BREAKINGVIEWS-Amazon outage triggers internet alarm

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(The author is a Reuters Breakingviews columnist.  The opinions
expressed are his own.)
    By Robert CyranNEW YORK, March 1 (Reuters Breakingviews) - Amazon's
<AMZN.O> web-services outage on Tuesday is cause for internet
alarm. Websites, apps, connected cameras and the like went dark
after a breakdown of the $400 billion online giant's
cloud-storage service. Amazon's dominance, Silicon Valley's
self-confidence and users' reluctance to pay extra for backup
all add up to rising risk for the internet of things.
    The internet was initially conceived as a massively
redundant communications network that could survive a nuclear
war. Yet as it matures, commercial realities and human nature
are making the system more fragile. Companies find it
convenient, simple and cheap to let Amazon, Google parent
Alphabet <GOOGL.O> and Microsoft <MSFT.O> run the data centers
and applications they need. Furthermore, the cloud business has
aspects of a natural monopoly - the bigger a network, the more
efficient it is both operationally and financially.
    So it came as a bit of a shock to everyone from hip
programmers at Slack to bureaucrats at the Securities and
Exchange Commission when Amazon's simple-storage service, known
as S3, had problems at its East Coast operations. That made it
impossible for many apps to pull up data, news publications to
publish pictures and internet-enabled ovens to turn off for
several hours. was among the sites affected. Even Amazon
suffered an ironic glitch. The online dashboard it uses to
indicate how well its giant Amazon Web Services unit is working
flashed up green - implying all was well - because problems at
S3 prevented it changing color.
    The blame isn't Amazon's alone. Customers could have reduced
their exposure by doubling up on data storage even within AWS,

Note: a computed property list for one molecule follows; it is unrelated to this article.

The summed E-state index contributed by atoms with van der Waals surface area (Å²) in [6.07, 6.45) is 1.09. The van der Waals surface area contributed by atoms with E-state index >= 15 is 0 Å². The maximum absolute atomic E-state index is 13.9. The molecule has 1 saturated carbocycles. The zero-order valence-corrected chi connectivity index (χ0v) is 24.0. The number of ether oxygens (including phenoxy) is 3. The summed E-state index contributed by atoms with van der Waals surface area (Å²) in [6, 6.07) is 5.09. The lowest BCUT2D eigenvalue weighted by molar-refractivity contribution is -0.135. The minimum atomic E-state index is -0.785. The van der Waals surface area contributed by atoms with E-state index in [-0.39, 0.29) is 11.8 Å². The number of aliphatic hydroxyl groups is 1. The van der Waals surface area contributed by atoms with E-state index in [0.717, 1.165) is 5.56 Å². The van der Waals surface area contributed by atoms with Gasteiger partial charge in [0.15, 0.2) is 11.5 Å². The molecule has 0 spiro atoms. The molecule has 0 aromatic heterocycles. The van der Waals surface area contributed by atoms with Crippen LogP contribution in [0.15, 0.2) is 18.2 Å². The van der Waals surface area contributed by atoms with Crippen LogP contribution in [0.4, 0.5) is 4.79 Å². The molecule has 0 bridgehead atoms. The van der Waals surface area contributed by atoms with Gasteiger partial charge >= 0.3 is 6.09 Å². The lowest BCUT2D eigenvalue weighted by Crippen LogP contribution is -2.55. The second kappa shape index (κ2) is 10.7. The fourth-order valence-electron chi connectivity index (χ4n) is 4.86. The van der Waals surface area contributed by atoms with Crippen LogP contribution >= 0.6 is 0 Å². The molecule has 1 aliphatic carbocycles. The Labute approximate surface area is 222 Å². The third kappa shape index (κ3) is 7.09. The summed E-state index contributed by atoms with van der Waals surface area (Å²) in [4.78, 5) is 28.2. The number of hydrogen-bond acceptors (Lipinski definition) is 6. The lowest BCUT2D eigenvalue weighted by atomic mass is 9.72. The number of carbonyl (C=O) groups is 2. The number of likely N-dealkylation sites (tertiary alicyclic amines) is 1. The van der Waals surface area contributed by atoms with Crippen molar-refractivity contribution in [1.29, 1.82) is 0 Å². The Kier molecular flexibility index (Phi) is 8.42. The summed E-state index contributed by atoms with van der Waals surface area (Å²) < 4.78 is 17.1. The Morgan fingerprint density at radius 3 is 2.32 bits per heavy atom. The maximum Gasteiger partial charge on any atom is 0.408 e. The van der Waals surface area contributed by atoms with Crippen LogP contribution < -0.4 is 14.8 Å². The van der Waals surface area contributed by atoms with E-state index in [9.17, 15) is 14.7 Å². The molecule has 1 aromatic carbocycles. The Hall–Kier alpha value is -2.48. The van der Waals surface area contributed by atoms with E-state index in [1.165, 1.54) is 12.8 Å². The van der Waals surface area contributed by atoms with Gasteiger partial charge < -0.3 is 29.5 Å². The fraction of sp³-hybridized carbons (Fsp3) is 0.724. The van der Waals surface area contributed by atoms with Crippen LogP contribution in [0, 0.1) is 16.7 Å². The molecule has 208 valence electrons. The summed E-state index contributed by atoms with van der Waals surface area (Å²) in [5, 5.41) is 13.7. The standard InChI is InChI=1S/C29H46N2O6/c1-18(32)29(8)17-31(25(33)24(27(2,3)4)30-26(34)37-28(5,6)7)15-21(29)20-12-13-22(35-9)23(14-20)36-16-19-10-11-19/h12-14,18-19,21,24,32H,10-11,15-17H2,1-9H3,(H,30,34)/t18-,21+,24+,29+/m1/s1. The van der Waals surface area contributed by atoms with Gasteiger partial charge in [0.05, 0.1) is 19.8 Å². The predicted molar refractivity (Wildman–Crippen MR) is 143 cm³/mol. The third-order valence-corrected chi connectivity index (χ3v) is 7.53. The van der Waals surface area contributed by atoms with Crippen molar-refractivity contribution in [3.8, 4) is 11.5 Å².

since its West Coast systems weren't troubled. Better yet, they
could have also signed contracts with Google and Microsoft. The
problem is, it's easier and cheaper for optimistic developers
and time-starved users to rely on a single service provider and
its promises of near-perfect reliability.
    Sensors and web connectivity are being built into more and
more devices. Thin margins, inexperience and complacency mean
security and redundancy are often lacking. It's comical when
someone can't turn off a remote light in their beach cottage;
it's less funny when autonomous cars or life-saving medical
equipment go haywire. Tuesday's outage may concentrate minds,
but the danger will continue to grow.
    On Twitter

    - Multiple websites and apps failed on Feb. 28 after
Amazon's simple-storage service, known as S3, had difficulty
sending and receiving client data for several hours. The
problems centered on Amazon Web Services' operations on the East
Coast of the United States.
    - Websites that rely on AWS for storage and encountered
problems included Slack, Quora and the Securities and Exchange
Commission. Many news sites, including Breakingviews, could not
publish pictures and experienced other disruptions. Multiple
everyday objects with internet connections such as lightbulbs,
stoves and cameras - also known as the internet of things - also
had problems.
    - For previous columns by the author, Reuters customers can
click on [CYRAN/]

Disruption in Amazon's cloud service ripples through internet
 (Editing by Richard Beales and Martin Langfield)
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